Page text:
Sunday, June 24, 2012

Songs of the Old Communist

Leon Rosselson
Cellar Upstairs Folk Club, London
16 June


When I arrived at the little upstairs room in the Exmouth Arms, Leon Rosselson was already sitting in the front row reading the Guardian, which is what you would have imagined him doing before a concert. The compère introduced him as the greatest living English political songwriter; an assessement with which it would be very hard to argue. Like a lot of people, I knew his songs long before I had heard of him. I just kept noticing that my favourite performers -- Martin Simpson, Martin Carthy, Billy Bragg, Dick Gaughan and Chumbawamba had all covered Leon Rosselson songs. (Come to think of it, they all covered the same Leon Rosselson song....

If you'd only heard Billy Bragg belting out "in 1649 to St Georges Hill...." you might be taken aback by the little man with the squeaky voice (I almost wrote “nerdy”) chatting away about 1970s environmental protests and an arts project he was involved in which used an old London bus as a performance space. He steers clear of the famous, well-covered songs: no Stand Up For Judas, no Palaces of Gold...the man sitting behind me shouts out for The World Turned Upside Down but he doesn't sing that, either. (I think it was the man sitting behind me who took the above footage on his phone: thank you, man sitting behind me.) He does sing "raise a loving cup to Abiezer / he's a dancing, drunken, roaring, ranter" as an encore, though. Winstanley's Diggers broke away from Abiezer Coppe's Ranters: I expect you knew that. 

Several of the songs have that kind of anthemic, sing-a-long chorus. He spends some time teaching us ("Pete Seeger style") the words and tune of a newish, English take on the big rock candy mountains ("I'm going where the suits all shine my shoes...") But what he does best are patter songs and story songs and thesis songs. He's almost like Jake Thackray with the sex and catholicism replaced with left wing politics. (The ghost of George Brassens -- Jake's hero too -- appears to him in one song to tell him to carry on writing regardless of what everyone thinks.)  Over and over again, he tells us about little men confused by a world in which everything is commoditized. There's the old tale about the man who finds that a motorway is going to be built through his back garden, and the newer one about the man who achieves celebrity by committing suicide on live TV; and the familiar story of poor Barney, forced to work in the factory when all he really wants is to make junk sculptures in his garden (suggested by a Marxist book about the condition of workers in communist Hungary, apparently.) Production lines keep turning up as symbol for everything which is wrong with capitalism:

It was press, turn, screw, lift,
early shift and late shift,
every day the same routine
Turning little piggies into plastic packet sausages
to sell in the heliport canteen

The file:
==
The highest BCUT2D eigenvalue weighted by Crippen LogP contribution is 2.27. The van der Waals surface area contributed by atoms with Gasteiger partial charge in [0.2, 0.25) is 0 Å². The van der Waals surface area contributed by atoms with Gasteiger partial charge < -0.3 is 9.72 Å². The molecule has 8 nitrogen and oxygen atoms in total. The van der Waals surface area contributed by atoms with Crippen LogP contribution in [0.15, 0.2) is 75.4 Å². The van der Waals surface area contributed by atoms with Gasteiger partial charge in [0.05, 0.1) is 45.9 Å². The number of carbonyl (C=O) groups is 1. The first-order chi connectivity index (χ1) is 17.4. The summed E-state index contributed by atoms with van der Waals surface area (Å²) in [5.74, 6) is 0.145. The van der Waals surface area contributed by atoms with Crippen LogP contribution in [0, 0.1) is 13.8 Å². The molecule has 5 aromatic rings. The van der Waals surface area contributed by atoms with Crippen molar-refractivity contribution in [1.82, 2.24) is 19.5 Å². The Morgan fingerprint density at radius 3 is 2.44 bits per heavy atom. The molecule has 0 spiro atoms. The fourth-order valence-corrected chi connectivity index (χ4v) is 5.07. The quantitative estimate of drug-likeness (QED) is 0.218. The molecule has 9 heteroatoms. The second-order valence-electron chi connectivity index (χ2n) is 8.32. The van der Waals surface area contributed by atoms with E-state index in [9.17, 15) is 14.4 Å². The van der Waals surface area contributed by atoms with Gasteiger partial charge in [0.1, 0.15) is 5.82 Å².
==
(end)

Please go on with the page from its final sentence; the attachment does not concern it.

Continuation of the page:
Some of the political points may be a little bit obvious: his response to teh riotz is to say that the rioters are only doing the kind of thing that made England what it is today –

Francis Drake, now there's a looter 
Plundering the Spanish main...
Was rewarded with a knighthood
Looters deserve nothing less

But more often, he takes us off into complex slabs of poetical political theory that you really have to concentrate on: 

What do you feel said the land to the farmer?
"Sweat on my brow" the farmer replied
"Sun on my skin" said the spring time lover
"Ball at my feet" the young boy cried
And the man whose eyes were made to measure
Said “Proud to invest in a high-yield area
Concrete and glass and stake in the future...”

The club isn't amplified and the language and argument require close attention; which makes for a pretty demanding evening. But it's clear that everyone in the room respects and reveres him as a song writer; the phrase "hanging on his every word" just about covers it. 

It's a clichĂ© to say that Rosselson's songs are better when other people sing them. People say the same thing, equally unfairly, about Dylan. It's perfectly true that Billy Bragg on the one hand and Martin Simpson on the other have taken his songs and turned them into their own, wonderful things. But it's in the lessor known story-songs that his real genius lies, and I don't think anyone else can do them better.  In a funny way (considering what an unassuming performer he is) the evening is carried by the force of his personality. A little man who can't always get his guitar to stay in tune and who sometimes stumbles over his own lyrics, speaking for little men who are having motorways built through their gardens.

As before, the club itself was the star of the evening, with a stream of talented performers getting up to take floor spots. Resident singers Bob Wakely and Ellie Hill  did cheerful renditions of Clyde Water (drowned lovers), Sheath and Knife (brother-sister incest) and an, er, homage to the Carthy / Swarbs Sovay. Tom Paley did an American song about – I'm not sure what it was about. There was a skunk involved, and everybody said “whack diddle eye day” a great deal. It dripped authenticity. Someone whose name I didn't get did a killingly camp version of an old music hall song taking the mickey out of Scottish people. But the highlight was the fellow who sang a song of his own in praise of the National Health Service. I don't know if the roof was raised for the song itself or for the sentiments behind it, but raised it most certainly was. It's a very brave man who sings protest songs in front of Leon Rosselson.


A few of my favourite of Mr Rosselson's songs, for people who do not have a theological objection to Spotify.